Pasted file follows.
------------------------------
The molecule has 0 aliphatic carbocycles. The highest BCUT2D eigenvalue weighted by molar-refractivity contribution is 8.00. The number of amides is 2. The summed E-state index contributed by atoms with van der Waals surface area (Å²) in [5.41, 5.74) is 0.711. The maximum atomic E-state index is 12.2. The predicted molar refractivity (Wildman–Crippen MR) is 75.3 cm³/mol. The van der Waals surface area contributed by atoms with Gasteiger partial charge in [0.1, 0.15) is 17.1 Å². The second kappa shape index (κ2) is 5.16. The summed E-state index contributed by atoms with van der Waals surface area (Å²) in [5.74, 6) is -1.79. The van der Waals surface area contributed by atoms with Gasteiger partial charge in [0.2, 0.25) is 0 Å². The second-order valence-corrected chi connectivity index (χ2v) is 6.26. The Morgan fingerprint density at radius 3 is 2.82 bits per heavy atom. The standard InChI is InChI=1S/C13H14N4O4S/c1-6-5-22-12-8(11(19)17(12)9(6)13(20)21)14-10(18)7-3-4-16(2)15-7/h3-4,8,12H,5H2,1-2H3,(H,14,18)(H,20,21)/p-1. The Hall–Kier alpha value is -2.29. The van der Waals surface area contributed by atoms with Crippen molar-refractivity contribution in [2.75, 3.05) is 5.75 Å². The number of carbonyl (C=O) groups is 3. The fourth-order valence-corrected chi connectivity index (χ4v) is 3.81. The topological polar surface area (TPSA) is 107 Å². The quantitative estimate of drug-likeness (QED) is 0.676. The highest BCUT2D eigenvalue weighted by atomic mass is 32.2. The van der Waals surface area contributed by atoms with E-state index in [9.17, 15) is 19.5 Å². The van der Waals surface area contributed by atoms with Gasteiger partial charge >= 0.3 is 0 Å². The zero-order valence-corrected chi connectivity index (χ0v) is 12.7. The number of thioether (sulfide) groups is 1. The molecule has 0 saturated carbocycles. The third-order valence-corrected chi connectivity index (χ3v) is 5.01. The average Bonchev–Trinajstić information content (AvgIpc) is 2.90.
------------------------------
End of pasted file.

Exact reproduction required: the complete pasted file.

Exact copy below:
The molecule has 0 aliphatic carbocycles. The highest BCUT2D eigenvalue weighted by molar-refractivity contribution is 8.00. The number of amides is 2. The summed E-state index contributed by atoms with van der Waals surface area (Å²) in [5.41, 5.74) is 0.711. The maximum atomic E-state index is 12.2. The predicted molar refractivity (Wildman–Crippen MR) is 75.3 cm³/mol. The van der Waals surface area contributed by atoms with Gasteiger partial charge in [0.1, 0.15) is 17.1 Å². The second kappa shape index (κ2) is 5.16. The summed E-state index contributed by atoms with van der Waals surface area (Å²) in [5.74, 6) is -1.79. The van der Waals surface area contributed by atoms with Gasteiger partial charge in [0.2, 0.25) is 0 Å². The second-order valence-corrected chi connectivity index (χ2v) is 6.26. The Morgan fingerprint density at radius 3 is 2.82 bits per heavy atom. The standard InChI is InChI=1S/C13H14N4O4S/c1-6-5-22-12-8(11(19)17(12)9(6)13(20)21)14-10(18)7-3-4-16(2)15-7/h3-4,8,12H,5H2,1-2H3,(H,14,18)(H,20,21)/p-1. The Hall–Kier alpha value is -2.29. The van der Waals surface area contributed by atoms with Crippen molar-refractivity contribution in [2.75, 3.05) is 5.75 Å². The number of carbonyl (C=O) groups is 3. The fourth-order valence-corrected chi connectivity index (χ4v) is 3.81. The topological polar surface area (TPSA) is 107 Å². The quantitative estimate of drug-likeness (QED) is 0.676. The highest BCUT2D eigenvalue weighted by atomic mass is 32.2. The van der Waals surface area contributed by atoms with E-state index in [9.17, 15) is 19.5 Å². The van der Waals surface area contributed by atoms with Gasteiger partial charge >= 0.3 is 0 Å². The zero-order valence-corrected chi connectivity index (χ0v) is 12.7. The number of thioether (sulfide) groups is 1. The molecule has 0 saturated carbocycles. The third-order valence-corrected chi connectivity index (χ3v) is 5.01. The average Bonchev–Trinajstić information content (AvgIpc) is 2.90.